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Home » Blog » Party Wall Surveying » Loft Conversion Party Wall Help

Loft Conversion Party Wall Help

Jan 8, 2024


Hello and welcome to today’s property surveying blog post, in which we are going to be discussing Party Wall Surveying matters. In today’s blog post, I am going to be looking into loft conversions, going over some of the typical problems and issues that may be associated with conducting a loft conversion.

If conducting a loft conversion on a terraced or semi-detached property, then this would fall under the Party Wall etc Act 1996 and so you would have a statutory duty to serve a Party Wall Notice before you were able to begin your planned works.

What is a Party Wall Notice?

A Party Wall Notice is a letter that is sent to your neighbors (adjoining owners) that will outline what planned works you intend to undertake and what sections of the Act the planned works fall under.

For the Party Wall Notices to be valid this would require certain information be contained within it, such as the name and contact details of the building owner.

Party Wall Notices will also generally be accompanied by drawings, which are mandatory for any planned works that fall under section 6. 

Planned works for loft conversions will usually fall under section 2 of the Party Wall etc Act 1996 as this is the section that is connected with works along the party Wall.

Some of the common clauses that you are likely to include when serving a Party Wall Notice for a loft conversion are as followed:

  • (a) to underpin, thicken or raise a party structure, a party fence wall, or an external wall that belongs to the building owner and is built against a party structure or party fence wall;
  • (f) to cut into a party structure for any purpose (which may be or include the purpose of inserting a damp proof course);
  • (g) to cut away from a party wall, party fence wall, external wall or boundary wall any footing or any projecting chimney breast, jamb or flue, or other projection on or over the land of the building owner in order to erect, raise or underpin any such wall or for any other purpose;
  • (j) to cut into the wall of an adjoining owner’s building in order to insert a flashing or other weather-proofing of a wall erected against that wall;
  • (k) to execute any other necessary works incidental to the connection of a party structure with the premises adjoining it;
  • (n) to expose a party wall or party structure hitherto enclosed subject to providing adequate weathering.

When serving a Party Wall Notice under section 2, this would require that you serve a Notice a minimum of 2 months before the planned works were to take place.

Party Wall Notice Response Options

After serving the Party Wall Notice, the adjoining owners will have a total of 14 days to respond to the first Notice, if this isn’t responded to then a second Notice would need to be served, known as a 10(4) Notice, this would come with a total of a 12-day response time.

In terms of the adjoining owner’s ability to respond to a Party Wall Notice, they would have 3 distinct response options that would be available to them.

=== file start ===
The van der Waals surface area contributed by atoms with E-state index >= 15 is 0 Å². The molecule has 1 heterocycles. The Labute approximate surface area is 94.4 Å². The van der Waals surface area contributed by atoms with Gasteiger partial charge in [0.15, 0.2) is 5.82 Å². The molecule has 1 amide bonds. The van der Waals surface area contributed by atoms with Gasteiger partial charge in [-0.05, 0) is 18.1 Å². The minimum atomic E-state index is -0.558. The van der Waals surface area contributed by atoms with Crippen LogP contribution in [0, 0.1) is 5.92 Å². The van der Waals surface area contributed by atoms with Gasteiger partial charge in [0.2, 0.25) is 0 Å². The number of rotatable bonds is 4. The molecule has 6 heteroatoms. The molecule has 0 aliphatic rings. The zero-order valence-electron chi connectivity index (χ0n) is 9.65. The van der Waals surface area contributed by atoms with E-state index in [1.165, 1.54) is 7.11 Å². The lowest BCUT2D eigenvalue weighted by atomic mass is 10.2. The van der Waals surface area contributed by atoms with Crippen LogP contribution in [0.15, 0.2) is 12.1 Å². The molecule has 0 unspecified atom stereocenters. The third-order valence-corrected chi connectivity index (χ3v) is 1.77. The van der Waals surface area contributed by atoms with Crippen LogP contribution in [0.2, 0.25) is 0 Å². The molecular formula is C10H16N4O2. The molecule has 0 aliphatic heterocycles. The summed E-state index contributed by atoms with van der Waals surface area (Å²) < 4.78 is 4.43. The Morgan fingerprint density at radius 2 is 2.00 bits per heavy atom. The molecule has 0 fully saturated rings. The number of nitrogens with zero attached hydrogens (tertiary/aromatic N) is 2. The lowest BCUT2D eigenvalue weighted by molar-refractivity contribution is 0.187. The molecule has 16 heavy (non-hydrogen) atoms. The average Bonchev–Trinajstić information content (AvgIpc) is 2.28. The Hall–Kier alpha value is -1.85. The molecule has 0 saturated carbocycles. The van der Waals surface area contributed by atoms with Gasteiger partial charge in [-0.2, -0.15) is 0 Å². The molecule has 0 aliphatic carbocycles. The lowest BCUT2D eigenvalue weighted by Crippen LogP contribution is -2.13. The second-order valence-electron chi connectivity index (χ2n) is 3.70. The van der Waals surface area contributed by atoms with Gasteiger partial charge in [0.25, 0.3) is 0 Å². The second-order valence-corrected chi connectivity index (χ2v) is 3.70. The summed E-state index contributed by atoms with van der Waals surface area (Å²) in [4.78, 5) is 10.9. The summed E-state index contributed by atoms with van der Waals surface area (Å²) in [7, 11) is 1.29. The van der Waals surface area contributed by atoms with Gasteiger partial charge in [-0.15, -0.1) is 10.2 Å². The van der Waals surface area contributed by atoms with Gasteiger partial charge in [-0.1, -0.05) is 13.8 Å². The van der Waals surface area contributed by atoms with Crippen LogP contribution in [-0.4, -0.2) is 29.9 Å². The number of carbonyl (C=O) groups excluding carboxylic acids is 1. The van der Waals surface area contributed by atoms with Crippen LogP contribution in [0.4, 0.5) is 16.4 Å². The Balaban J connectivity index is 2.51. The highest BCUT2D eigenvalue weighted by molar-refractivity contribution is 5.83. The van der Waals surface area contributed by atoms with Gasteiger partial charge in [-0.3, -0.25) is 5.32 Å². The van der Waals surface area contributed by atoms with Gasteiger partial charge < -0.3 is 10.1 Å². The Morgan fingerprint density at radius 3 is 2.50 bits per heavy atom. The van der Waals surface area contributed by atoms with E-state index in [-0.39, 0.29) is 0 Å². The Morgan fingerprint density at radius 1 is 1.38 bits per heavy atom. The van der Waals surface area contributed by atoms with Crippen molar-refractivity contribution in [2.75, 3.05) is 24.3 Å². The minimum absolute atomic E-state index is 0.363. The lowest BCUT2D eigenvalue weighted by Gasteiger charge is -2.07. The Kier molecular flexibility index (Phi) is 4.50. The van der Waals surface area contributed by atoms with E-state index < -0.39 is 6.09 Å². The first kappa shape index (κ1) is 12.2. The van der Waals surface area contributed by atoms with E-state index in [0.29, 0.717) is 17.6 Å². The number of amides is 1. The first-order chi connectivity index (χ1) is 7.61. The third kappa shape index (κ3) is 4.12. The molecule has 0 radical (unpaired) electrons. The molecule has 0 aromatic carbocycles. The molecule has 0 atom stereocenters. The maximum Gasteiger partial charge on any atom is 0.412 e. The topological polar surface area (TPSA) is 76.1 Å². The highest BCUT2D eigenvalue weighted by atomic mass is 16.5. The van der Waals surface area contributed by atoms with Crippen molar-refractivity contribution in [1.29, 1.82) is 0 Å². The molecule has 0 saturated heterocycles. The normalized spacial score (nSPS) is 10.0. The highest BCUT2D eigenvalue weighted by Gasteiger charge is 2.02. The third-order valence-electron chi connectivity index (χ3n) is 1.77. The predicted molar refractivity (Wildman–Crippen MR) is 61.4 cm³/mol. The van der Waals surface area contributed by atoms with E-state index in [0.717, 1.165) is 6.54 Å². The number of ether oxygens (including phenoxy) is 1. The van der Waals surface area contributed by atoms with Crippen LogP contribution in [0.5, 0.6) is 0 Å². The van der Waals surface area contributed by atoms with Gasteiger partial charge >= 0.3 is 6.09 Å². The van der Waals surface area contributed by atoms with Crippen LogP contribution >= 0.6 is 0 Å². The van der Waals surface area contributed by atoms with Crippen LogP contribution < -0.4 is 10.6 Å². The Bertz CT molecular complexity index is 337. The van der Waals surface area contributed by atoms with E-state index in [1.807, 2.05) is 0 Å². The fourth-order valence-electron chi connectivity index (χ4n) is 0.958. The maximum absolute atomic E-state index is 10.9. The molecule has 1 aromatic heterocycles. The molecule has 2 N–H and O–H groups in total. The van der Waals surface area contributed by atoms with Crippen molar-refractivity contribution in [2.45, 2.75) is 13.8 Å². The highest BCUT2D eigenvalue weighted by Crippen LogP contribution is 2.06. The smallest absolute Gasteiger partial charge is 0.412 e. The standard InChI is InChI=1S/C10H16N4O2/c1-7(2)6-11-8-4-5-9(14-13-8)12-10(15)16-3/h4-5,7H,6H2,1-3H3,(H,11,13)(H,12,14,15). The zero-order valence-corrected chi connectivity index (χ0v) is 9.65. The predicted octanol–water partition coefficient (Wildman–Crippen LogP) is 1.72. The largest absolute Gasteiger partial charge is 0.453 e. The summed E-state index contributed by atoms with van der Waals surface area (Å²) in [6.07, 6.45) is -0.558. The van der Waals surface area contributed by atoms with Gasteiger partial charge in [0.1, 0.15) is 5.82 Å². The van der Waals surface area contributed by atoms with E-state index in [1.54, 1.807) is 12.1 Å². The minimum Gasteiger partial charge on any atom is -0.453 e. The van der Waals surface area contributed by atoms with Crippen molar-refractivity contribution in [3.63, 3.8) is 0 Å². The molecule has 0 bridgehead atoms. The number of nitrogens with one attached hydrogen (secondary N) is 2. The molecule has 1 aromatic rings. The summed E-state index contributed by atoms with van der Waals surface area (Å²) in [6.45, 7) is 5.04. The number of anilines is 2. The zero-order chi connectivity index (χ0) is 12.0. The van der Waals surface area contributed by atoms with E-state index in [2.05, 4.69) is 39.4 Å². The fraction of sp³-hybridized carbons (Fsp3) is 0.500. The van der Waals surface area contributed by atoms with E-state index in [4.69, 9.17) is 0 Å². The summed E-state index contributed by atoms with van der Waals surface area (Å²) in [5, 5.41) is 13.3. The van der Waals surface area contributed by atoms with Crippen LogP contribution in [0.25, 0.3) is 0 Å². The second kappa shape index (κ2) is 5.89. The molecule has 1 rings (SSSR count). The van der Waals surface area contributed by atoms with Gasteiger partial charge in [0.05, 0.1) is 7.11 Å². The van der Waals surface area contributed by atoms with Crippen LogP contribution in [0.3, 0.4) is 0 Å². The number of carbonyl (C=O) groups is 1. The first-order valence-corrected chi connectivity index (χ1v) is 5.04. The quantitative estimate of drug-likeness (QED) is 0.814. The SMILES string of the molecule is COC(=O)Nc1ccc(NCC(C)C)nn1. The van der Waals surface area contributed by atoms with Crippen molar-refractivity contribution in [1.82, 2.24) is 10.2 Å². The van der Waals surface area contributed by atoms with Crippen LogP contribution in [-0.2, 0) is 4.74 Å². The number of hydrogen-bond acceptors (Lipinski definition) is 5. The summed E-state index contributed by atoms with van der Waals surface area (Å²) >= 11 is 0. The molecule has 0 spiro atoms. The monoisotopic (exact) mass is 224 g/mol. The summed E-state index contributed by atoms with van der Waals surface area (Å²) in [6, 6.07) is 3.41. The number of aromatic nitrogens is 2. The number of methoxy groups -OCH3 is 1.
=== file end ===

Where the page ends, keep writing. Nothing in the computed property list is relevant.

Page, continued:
First being to consent, this is as it sounds, this would be the adjoining owners consenting to the works and this would be the end of the Party Wall Surveying procedures, if any dispute was to occur from this point it would then be handled by way of common law.

The second option is to dissent and appoint an agreed Party Wall Surveyor, so, in this case, there would be one surveyor who would act on behalf of both parties, where the surveyor would do their duty to uphold the at Act and implement all the necessary procedures.

The last option is to dissent and appoint your own Party Wall Surveyor, if this response option is chosen then this would mean that there would be individual Party Wall Surveyors for both the building owner and the adjoining owner, who would both work together to uphold the act and implement all the necessary procedures within accordance to the Act.

Party Wall Award

The Party Wall Award is the cumulation of the Party Wall Surveying procedures that will give the building owner the right to conduct their planned works, while also outlining the protections that will be put in place for the adjoining owner’s property.

Typically when it comes to a loft conversion this will include such clauses as but not limited to:

  • Access for scaffolding or roof access and the duration of that access.
  • Ensuring that all scaffolding has adequate weatherproofing.
  • Any cutting into or away from the party walls has to be carried out using rotary disc cutters/grinders or un-powered hand tools to minimise the risk of percussive damage. Under no circumstances should powered percussion tools (Jack hammers or Kangos) be used on the Party Wall.
  • Prior to commencing the works directly to the Party Wall or Party Structure, the contractor is to visit the adjoining owner’s property and cover all open vents and chimney breasts with HD polythene sheeting taped in place. In the event that access isn’t given to the contractor, he is to leave HD polythene sheeting and tape outside the adjoining owner’s property for the adjoining owner to install themselves.

Thank you for reading today’s blog post, if you have any questions in regard to today’s topic or any of the other services that we offer here at Stokemont, then please feel free to get in touch and we will be happy to assist and advise.

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